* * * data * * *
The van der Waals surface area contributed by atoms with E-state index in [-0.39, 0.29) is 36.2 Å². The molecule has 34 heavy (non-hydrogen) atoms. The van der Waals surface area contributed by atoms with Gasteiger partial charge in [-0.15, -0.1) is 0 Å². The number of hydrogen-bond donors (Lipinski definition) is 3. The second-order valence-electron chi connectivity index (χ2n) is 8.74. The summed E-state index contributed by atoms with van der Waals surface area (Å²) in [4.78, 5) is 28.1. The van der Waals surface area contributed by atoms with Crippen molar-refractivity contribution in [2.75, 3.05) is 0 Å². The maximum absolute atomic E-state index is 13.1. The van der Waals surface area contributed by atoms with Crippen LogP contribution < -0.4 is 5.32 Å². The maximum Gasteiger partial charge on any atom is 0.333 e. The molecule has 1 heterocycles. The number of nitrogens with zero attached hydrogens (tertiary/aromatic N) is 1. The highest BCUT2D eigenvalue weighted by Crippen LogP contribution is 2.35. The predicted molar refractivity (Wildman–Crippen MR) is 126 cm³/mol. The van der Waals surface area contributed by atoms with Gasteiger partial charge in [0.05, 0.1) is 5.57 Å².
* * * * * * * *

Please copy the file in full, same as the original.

The van der Waals surface area contributed by atoms with E-state index in [-0.39, 0.29) is 36.2 Å². The molecule has 34 heavy (non-hydrogen) atoms. The van der Waals surface area contributed by atoms with Gasteiger partial charge in [-0.15, -0.1) is 0 Å². The number of hydrogen-bond donors (Lipinski definition) is 3. The second-order valence-electron chi connectivity index (χ2n) is 8.74. The summed E-state index contributed by atoms with van der Waals surface area (Å²) in [4.78, 5) is 28.1. The van der Waals surface area contributed by atoms with Crippen molar-refractivity contribution in [2.75, 3.05) is 0 Å². The maximum absolute atomic E-state index is 13.1. The van der Waals surface area contributed by atoms with Crippen LogP contribution < -0.4 is 5.32 Å². The maximum Gasteiger partial charge on any atom is 0.333 e. The molecule has 1 heterocycles. The number of nitrogens with zero attached hydrogens (tertiary/aromatic N) is 1. The highest BCUT2D eigenvalue weighted by Crippen LogP contribution is 2.35. The predicted molar refractivity (Wildman–Crippen MR) is 126 cm³/mol. The van der Waals surface area contributed by atoms with Gasteiger partial charge in [0.05, 0.1) is 5.57 Å².